Twenty minutes away was our last stop, Grenada. Like Rivas, Grenada is located on Lake Nicaragua. Grenada is the oldest colonial town still settled in all of Central America. Leon in Nicaragua was settled earlier but was moved because of too much destruction from earthquakes.
Grenada is also the location of the old capital when William Walker (from the US) came to Nicaragua in the 1850’s.
As we came into Grenada we drove by a few historical buildings, but otherwise straight to the lake. Lake Nicaragua is the second largest in all of Latin America behind Lake Titicaca. It is filled with hundreds of islands from volcanic eruptions and is unique because even though it is a fresh water lake it contains salt water fish like barracuda, hammerhead sharks and jellyfish.
The water in the lake was warm. We took a boat ride and of course their were seats for maybe 20 people, but we were the only ones on the boat. We cruised around one of the archipelagos and saw some of the richest homes in Nicaragua. One was for sale along with the island for $5 million. It was currently owned by the former President of Nicaragua. During the week the homes are cared for my maids (a few of which were in the lake washing their laundry on a few rocks with the water). We also went up to “monkey island” which is home to about 12 spider monkeys.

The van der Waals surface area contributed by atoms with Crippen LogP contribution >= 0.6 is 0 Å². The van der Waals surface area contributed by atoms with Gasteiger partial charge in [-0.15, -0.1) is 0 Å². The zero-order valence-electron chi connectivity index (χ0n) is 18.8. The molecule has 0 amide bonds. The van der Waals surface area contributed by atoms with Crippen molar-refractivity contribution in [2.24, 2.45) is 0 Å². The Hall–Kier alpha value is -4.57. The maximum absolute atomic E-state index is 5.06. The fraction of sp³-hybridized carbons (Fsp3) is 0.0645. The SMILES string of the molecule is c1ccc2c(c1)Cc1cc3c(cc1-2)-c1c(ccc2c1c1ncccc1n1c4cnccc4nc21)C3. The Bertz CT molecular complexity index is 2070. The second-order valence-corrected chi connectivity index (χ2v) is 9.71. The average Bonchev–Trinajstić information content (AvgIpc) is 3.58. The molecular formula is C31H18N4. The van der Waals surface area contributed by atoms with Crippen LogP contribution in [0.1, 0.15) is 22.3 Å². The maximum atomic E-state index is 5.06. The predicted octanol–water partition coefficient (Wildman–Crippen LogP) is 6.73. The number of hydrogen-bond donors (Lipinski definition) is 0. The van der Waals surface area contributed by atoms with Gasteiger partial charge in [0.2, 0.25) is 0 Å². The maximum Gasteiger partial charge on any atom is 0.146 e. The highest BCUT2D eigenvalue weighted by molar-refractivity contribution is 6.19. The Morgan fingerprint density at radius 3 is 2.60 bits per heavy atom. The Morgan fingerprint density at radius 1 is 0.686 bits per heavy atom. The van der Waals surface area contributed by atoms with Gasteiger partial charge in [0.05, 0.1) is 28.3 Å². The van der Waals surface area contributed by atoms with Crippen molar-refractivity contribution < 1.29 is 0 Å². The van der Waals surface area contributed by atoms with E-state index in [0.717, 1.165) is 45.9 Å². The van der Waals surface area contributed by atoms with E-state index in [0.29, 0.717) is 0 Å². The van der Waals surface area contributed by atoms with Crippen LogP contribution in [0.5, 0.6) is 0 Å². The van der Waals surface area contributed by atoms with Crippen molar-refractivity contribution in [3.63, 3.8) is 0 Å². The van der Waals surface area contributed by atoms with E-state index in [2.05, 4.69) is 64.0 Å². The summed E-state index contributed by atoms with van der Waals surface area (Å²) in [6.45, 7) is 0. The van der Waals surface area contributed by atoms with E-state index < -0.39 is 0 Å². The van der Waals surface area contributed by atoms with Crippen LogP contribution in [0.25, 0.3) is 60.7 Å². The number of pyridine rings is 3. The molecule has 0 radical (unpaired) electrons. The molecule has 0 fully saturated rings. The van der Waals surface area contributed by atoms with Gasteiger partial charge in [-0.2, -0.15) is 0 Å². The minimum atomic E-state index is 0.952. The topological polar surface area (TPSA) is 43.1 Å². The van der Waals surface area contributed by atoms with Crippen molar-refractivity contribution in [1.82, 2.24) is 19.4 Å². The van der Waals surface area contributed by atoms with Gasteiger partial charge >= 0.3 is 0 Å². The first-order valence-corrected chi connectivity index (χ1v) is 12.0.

The boat ride was very nice and calming, although it was also short.
At about 5:30 it was time to drive back to the chaos of the border and things were just as chaotic as we left it. However this time it was only $5 to leave Nicaragua.
For only one day Nicaragua left a good impression on me. Unlike Costa Rica tourism is their #3 industry but they are trying to improve it as they see how ecotourism can benefit them and help fights their war on poverty. The people were very nice and once we were away from the border there was never a moment we felt unsafe.
Baseball is their #1 sport and anyone who wants a better opportunity should learn English in the country. However there were still fewer people with English skills in comparison to Costa Rica.
Kids attended school for 5 hours per day, 7-12 or 12:30-5:30.
Why is it the currencies in Nicaragua and Costa Rica are named after Spanish Conquistadors.